There is a kind of teaching without lecturing in Rumi’s poetry that inspires me. In my frequently competitive and sometimes negative world, his optimism gives me a sense of hope. It has been said that his poetry “celebrates union” — bringing together, ending isolation. I know that we all need that.

Welcome and entertain them all!
Even if they’re a crowd of sorrows,
who violently sweep your house
empty of its furniture,
still, treat each guest honorably.
He may be clearing you out
for some new delight.
— From The Guest House, tr. by Coleman Barks

Now that I am older and, I hope, wiser, I have had the good fortune to befriend a real life poet: Amber Tamblyn. She is everything you want in a fellow human being. She’s intelligent, artistic, funny, curious, and poetic.

I invited her to be the Poet in Residence at Smart Girls immediately after I first encountered her poetry. Here was someone who seemed to know what I was thinking, feeling, afraid of, encouraged by — she made me feel understood. I look forward to her poems in our ABCs of Smart Girls every month, but her poem for H, “Heartbreak,” made me go deep. In this poem, Tamblyn pulls off what most of us aren’t able to: she distills grief and loss down into words that help others understand their own grief and loss.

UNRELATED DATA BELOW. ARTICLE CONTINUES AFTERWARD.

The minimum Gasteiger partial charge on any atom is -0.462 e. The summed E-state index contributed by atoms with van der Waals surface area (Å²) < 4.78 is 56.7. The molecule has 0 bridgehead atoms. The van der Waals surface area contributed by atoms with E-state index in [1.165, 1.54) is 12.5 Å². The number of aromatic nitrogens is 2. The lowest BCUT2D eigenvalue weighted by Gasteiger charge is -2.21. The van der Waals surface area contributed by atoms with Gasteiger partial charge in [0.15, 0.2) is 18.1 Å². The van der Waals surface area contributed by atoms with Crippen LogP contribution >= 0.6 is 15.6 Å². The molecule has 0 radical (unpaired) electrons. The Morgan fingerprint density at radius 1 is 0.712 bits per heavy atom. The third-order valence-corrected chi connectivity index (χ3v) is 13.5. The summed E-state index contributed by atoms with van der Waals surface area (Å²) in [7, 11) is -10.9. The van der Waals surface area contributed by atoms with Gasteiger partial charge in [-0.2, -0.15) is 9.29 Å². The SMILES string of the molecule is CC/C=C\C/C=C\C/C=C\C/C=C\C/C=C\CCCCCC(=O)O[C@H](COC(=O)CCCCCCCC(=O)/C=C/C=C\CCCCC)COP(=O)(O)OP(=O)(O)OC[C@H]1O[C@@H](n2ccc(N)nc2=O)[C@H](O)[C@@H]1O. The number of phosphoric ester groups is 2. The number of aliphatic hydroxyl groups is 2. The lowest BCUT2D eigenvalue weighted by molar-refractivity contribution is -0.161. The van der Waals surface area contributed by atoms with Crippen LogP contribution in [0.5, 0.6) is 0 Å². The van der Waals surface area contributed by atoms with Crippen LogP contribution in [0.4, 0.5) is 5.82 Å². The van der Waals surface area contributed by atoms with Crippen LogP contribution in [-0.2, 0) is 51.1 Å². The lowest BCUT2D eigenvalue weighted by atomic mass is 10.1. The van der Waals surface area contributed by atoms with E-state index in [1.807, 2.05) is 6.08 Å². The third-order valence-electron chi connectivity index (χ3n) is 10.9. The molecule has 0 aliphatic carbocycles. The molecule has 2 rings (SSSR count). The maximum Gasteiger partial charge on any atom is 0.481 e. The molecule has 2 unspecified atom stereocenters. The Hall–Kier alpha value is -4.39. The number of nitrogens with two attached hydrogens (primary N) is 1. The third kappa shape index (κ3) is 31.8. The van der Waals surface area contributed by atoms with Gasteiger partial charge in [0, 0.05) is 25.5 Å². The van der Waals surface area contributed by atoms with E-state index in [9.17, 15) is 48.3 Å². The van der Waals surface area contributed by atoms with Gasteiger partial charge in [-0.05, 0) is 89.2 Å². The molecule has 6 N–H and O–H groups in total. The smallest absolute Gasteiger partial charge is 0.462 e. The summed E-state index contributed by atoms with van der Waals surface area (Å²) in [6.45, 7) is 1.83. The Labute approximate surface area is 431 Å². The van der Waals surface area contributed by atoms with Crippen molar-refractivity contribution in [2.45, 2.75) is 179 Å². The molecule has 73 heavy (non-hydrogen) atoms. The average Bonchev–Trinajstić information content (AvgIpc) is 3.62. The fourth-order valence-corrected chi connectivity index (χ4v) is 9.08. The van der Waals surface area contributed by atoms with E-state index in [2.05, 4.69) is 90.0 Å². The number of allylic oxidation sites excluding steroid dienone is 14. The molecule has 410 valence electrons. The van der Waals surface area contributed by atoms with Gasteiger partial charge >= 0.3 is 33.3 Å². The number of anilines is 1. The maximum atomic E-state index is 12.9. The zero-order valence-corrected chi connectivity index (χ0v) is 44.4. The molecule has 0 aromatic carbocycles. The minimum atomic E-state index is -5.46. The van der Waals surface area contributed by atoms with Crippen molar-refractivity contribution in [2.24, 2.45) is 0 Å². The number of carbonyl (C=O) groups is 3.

as all the teenagers inside of me
and all the voices inside of those teenagers
and all the pain inside those voices
and all the bloom inside that pain
and all the fruition inside that bloom
and all the years
and all the love
and all the past
and all the broken
and all the beauty still feels you
laying here beside me
— From Heartbreak by Amber Tamblyn

Our relationships are the one beautiful and difficult thing holding us together. Otherwise, we are in constant risk of isolation and a subtle but persistent loss of our humanity. I am the first person to roll my eyes when someone says “It’s just business” because I think human-to-human encounters deserve more respect than that. The origins of our lives are a mystery, but I’m pretty sure it’s safe to say that those origins weren’t from a benevolent energy cultivating cubicle farms. When the measurements I use for success aren’t adding up to what society uses to measure success, I turn to Mary Oliver.